Hani al-Hassan

From Wikipedia, the free encyclopedia
Jump to: navigation, search
Hani al Hassan
Born Hani al Hassan
Died 6 July 2012 (aged 73)
Nationality Palestinian
Occupation Engineer
Years active 1950s-200s

Hani al Hassan (Arabic: هاني الحسن; l939 – 6 July 2012),[1] also known as (Abu Tariq, Abu-l-Hasan),[2] was a leader of the Fatah organization in Germany and member of the Palestinian Authority Cabinet and the Palestinian National Council.[3]

Early life[edit]

He was born in Haifa in northern modern-day Israel in 1939. He is the younger brother of Khaled al-Hassan, one of founding members of Fatah. He spent time as a refugee in Yarmouk camp, near Damascus, where he organized an Islamist slate, Shabab al Aqsa, to compete in student elections. He joined the Muslim Brotherhood in early 1950s. He went on to study engineering in the late 1950-60s in West Germany (Darmstadt and Munich), where he worked through the General Union of Palestinian Students (GUPS) in Europe, and acted as Fatah’s main Europe link after he merged his own commando group to Fatah in 1963 until 1967. He also served as President of GUPS from 1962. He pursued Ph.D. studies in media in USSR.[4]

Political career[edit]

Al Hassan returned to Gaza in 1995 and began to act as the head of Foreign Relations in Fatah and a political adviser to Arafat.[4] He served as regional head in Jordan briefly in early 1970, then as Salah Khalaf’s deputy in Rasd, along with being a central committee leader during this time period.[5] Beginning in 1974, he acted as a political aide to Yasser Arafat, an ambassador to Tehran, and became an ambassador to Amman in 1982.[6] He retains good ties to the Gulf States. He became a member of Fatah-Central Committee in May 1980. He was critical of the leadership's stance towards Iraq after August 1991, and at Oslo, but returned to Gaza Strip in November 1995, and became the chief political adviser to Arafat as well as PLO-CC member & head of the Palestinian National Council foreign relations committee. He was appointed Interior Minister on 29 October 2002.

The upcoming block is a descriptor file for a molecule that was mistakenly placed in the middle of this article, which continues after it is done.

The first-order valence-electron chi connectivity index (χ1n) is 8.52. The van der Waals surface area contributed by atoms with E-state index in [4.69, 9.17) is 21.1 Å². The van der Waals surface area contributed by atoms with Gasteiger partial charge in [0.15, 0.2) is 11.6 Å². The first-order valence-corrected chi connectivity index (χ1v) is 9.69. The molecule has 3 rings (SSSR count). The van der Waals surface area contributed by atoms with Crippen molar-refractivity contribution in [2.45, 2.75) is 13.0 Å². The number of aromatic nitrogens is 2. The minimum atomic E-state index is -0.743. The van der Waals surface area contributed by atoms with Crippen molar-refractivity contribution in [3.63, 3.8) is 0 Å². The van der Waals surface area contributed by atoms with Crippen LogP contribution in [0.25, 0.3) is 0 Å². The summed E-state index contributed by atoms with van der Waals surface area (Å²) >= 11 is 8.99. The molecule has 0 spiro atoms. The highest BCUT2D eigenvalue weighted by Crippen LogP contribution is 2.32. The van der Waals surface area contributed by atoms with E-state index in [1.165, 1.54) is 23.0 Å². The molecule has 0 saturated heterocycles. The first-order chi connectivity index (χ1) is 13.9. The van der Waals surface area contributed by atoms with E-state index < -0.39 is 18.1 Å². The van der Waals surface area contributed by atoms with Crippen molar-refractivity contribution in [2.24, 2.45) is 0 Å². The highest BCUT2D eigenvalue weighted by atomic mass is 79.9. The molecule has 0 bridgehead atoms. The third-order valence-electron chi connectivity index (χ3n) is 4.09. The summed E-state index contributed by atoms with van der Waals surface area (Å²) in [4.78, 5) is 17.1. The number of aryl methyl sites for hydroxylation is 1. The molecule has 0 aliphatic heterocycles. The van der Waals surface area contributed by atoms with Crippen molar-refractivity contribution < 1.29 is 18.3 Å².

Mahmoud Abbas attempted to drop him from the PA cabinet, and despite Arafat's resistance, he was replaced in April 2003. He is slated to act as Arafat's national security adviser. Al Hassan was head of Fatah's Bureau of Mobilisation and Organisation and (maktab at-ta`bia wat-tandhim) until April 2007, when he was replaced in that role by Ahmed Qurei. Al Hassan went on to become a National Security Adviser but was dropped by Mahmoud Abbas in June 2007, following his comments made on Al Jazeera.[3]

Following Hamas' takeover of Gaza in June 2007, Hassan caused a major row in Fatah by giving an interview on Al-Jazeera in which he said that there had been no conflict between Hamas and Fatah but rather a conflict between loyal Palestinians in both camps and a small minority in Fatah who were preparing a coup to overthrow Hamas with American backing. He made it clear that he was referring essentially to the followers of Muhammad Dahlan. Hassan's statement was quickly rebutted by an official Fatah spokesman who portrayed Hassan as endorsing a Hamas coup.[7]


External links[edit]